Fig. 4.

Time-dependency of decay rate for DRAM modules on the (left) PandaBoard and the (right) Intel Galileo at room temperature.

It is noteworthy to compare the entropy that can be extracted from different PUF implementations. While SRAM PUFs usually show min-entropy values of around 0.7–0.9 bits per cell, the entropy of the proposed DRAM PUF is one order of magnitude smaller. This can be explained as follows: whilst within SRAM the majority of cells have a unique startup pattern, in case of DRAM only some cells will flip during the observed decay time. However, this lower entropy can be easily compensated by the magnitudes higher (usually a thousand times) amount of DRAM cells available.

Decay Dependency on Time and Temperature. Figure 4 shows the decay rate as a function of decay time for both the PandaBoard and Intel Galileo. All measurements were taken at ambient room temperature with DRAM chips operating at around \(40\,^{\circ }\text {C}\). Every data point shows the average of all logical PUFs. We see that the decay rate significantly increases with time on the Galileo. The PandaBoard shows an s-like decay that has a steep beginning and saturates towards \(t=360\) s.

This plot allows us to estimate the number of time-dependent challenges that a logical PUF can provide. In order to allow for unique identification at any given decay time, the set of decay times \(t_1,t_2,...,t_n\) must be chosen such that the corresponding measurements show a minimum number of new bits flips, referred to as \(\epsilon _{bits}\), which is greater than the inherent noise. Given \(\epsilon _{bits}\), the set of viable decay times (and thus the challenges of a logical PUF) can be chosen accordingly. We used the maximum noise level previously observed for each respective decay time t in order to get a conservative approximation of the maximum number of challenges per logical PUF. We experimentally determined the maximum number of decay times to be \(n=7\) for the Intel Galileo and \(n=2\) for the PandaBoard. The number assumes a maximum decay time \(t_n\le 360\) s and possible challenges are indicated by vertical red lines in Fig. 4. The smaller number for the PandaBoard is mainly due to higher noise. In particular, we observe that for the PandaBoard the \(J_{intra}\) values can be comparably low, i.e. \(J_{intra}=0.3484\) at \(t=360\) s. However, given \(J_{inter}\) is a magnitude different from \(J_{intra}\), unique identification ability is preserved.
Fig. 5.

Relation between the temperature and the decay rate measured on (left) the PandaBoard and (right) the Intel Galileo.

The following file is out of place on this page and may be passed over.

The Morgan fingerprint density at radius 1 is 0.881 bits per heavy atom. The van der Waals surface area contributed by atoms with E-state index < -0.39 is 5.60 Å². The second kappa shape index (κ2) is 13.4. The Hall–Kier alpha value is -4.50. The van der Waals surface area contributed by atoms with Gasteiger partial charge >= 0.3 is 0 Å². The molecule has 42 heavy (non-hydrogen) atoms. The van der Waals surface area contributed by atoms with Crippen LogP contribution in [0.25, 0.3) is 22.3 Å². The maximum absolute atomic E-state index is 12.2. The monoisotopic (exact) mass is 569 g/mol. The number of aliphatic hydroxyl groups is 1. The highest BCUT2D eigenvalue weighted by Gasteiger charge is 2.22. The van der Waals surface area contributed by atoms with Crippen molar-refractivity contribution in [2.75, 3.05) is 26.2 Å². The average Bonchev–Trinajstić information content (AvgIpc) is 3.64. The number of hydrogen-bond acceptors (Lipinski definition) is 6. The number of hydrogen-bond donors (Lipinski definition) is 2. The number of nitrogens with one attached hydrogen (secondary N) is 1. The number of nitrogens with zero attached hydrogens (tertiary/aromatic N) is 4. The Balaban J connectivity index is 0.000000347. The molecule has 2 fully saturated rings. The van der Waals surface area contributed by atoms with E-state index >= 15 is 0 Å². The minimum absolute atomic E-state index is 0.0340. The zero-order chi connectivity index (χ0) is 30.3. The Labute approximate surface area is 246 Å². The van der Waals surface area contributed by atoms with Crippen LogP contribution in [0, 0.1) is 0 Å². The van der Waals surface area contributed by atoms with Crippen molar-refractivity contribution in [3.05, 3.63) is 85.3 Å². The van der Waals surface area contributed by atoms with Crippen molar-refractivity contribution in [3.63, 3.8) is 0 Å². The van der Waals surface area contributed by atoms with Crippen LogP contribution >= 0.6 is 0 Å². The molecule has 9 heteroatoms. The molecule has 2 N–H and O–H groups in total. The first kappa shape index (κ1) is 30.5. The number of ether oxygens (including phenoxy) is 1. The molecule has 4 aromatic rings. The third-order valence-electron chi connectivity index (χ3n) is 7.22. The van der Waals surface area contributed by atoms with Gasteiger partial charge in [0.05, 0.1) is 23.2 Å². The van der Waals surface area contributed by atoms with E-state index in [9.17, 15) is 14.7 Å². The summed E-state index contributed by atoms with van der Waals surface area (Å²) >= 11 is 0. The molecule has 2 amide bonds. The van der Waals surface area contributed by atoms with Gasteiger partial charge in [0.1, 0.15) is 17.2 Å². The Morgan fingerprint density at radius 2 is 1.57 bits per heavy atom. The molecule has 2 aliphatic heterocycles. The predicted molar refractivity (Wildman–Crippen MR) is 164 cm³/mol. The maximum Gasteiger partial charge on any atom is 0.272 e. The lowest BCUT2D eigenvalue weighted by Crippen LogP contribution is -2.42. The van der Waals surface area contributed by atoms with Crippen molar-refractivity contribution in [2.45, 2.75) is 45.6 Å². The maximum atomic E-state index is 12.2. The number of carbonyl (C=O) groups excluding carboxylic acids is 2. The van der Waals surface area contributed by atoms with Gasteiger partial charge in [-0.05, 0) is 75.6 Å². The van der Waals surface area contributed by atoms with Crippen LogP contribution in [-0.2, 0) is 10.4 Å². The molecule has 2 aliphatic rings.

A second factor influencing the decay rate of DRAM cells is temperature. In Fig. 5 we show the dependency between temperature and decay rate for DRAM modules on the Intel Galileo and the PandaBoard. In order to control the temperature, we used a metal ceramic heater to heat the surface of DRAM modules to the desired temperature and took the measurements.

Although temperature affects the decay rate significantly, it does not change the decay characteristics much; instead, it affects decay time: We observed that by using a carefully chosen smaller decay time \(t'_{T'}<t\) at a larger temperature \(T'>T\), the same PUF response can be obtained as with decay time t at temperature T. In our experiments, we derive the following dependency for the Intel Galileo boards:
$$\begin{aligned} t'_{T'}=t*e^{-0.0662*(T'-T)}. \end{aligned}$$
Hence, if the PUF is evaluated at a different temperature than during enrollment, this can be compensated through adapting the decay time according to Eq. (3). In order to support this statement, we calculated the noise \(J_{intra}\) between an enrollment measurement at room temperature (\(40\,^{\circ }\text {C}\)) and a measurement taken at a different temperature by adjusting decay time. For this purpose, we created reference measurements at room temperature with decay times \(t_x=\lbrace 120\) s, 180 s, 240 s, 300 s, 360 s\(\rbrace \). In a next step, we used equivalent decay times \(t'_{T'}\) that correspond to temperatures \(T'=\lbrace 40\,^{\circ }\text {C}, 50\,^{\circ }\text {C}, 60\,^{\circ }\text {C}\rbrace \) and measured the PUF accordingly. As shown in Fig. 6, for all measurements, \(J_{intra}\) lies within the usual noise level. Thus, differences in temperature can be accommodated by adjusting decay time accordingly.
Fig. 6.

\(J_{intra}\) values (i.e., similarity) of enrollment measurements taken at room temperature and measurements at higher temperatures \(T'=\lbrace 40\,^{\circ }\text {C}, 50\,^{\circ }\text {C}, 60\,^{\circ }\text {C}\rbrace \), with adjusted decay times \(t'\).

Fig. 7.

Distribution of \(J_{intra}\) of enrollment, reconstruction measurements pairs taken from the same logical PUF instances on Intel Galileo over four months.

Stability over Time. During extended lifetime of devices, DRAM aging effects will begin to take place. Existing work on SRAM PUFs has explored aging effects [23, 25, 32, 38]. We are aware of limited work on aging-related effects in DRAM cells with regard to security [36]. Figure 7 shows the histogram of \(J_{intra}\) values for measurements of an Intel Galileo, taken 4 months apart. Three logic PUFs were measured, and results are combined. Note that the measurements also include the noise introduced by temperature changes in our lab. \(J_{intra}\) values were computed of measurement pairs that comprise an enrollment and a reconstruction measurement each. The values are similar to the \(J_{intra}\) results shown in Table 2, suggesting sufficient stability of DRAM PUFs over a long-term usage time period.